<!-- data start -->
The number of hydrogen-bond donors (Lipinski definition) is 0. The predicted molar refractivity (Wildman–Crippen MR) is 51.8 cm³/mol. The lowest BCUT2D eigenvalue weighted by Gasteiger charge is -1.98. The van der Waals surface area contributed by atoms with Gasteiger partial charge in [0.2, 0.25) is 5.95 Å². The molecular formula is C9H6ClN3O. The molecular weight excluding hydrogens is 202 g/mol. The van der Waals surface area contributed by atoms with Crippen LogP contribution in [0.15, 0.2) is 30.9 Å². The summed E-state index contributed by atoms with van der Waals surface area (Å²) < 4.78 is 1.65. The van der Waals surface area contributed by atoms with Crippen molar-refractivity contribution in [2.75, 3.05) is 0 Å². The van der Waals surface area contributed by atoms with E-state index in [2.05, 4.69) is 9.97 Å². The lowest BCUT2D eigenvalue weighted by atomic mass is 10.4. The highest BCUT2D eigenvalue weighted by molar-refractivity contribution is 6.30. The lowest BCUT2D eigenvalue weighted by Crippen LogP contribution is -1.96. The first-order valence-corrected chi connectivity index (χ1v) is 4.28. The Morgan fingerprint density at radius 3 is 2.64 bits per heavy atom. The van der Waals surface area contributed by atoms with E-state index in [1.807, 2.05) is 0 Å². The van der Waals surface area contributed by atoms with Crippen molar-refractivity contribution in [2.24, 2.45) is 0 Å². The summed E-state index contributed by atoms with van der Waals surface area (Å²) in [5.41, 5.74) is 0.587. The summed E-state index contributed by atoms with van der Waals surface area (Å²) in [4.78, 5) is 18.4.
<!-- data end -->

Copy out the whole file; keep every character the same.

The number of hydrogen-bond donors (Lipinski definition) is 0. The predicted molar refractivity (Wildman–Crippen MR) is 51.8 cm³/mol. The lowest BCUT2D eigenvalue weighted by Gasteiger charge is -1.98. The van der Waals surface area contributed by atoms with Gasteiger partial charge in [0.2, 0.25) is 5.95 Å². The molecular formula is C9H6ClN3O. The molecular weight excluding hydrogens is 202 g/mol. The van der Waals surface area contributed by atoms with Crippen LogP contribution in [0.15, 0.2) is 30.9 Å². The summed E-state index contributed by atoms with van der Waals surface area (Å²) < 4.78 is 1.65. The van der Waals surface area contributed by atoms with Crippen molar-refractivity contribution in [2.75, 3.05) is 0 Å². The van der Waals surface area contributed by atoms with E-state index in [2.05, 4.69) is 9.97 Å². The lowest BCUT2D eigenvalue weighted by atomic mass is 10.4. The highest BCUT2D eigenvalue weighted by molar-refractivity contribution is 6.30. The lowest BCUT2D eigenvalue weighted by Crippen LogP contribution is -1.96. The first-order valence-corrected chi connectivity index (χ1v) is 4.28. The Morgan fingerprint density at radius 3 is 2.64 bits per heavy atom. The van der Waals surface area contributed by atoms with E-state index in [1.807, 2.05) is 0 Å². The van der Waals surface area contributed by atoms with Crippen molar-refractivity contribution in [2.24, 2.45) is 0 Å². The summed E-state index contributed by atoms with van der Waals surface area (Å²) in [5.41, 5.74) is 0.587. The summed E-state index contributed by atoms with van der Waals surface area (Å²) in [4.78, 5) is 18.4.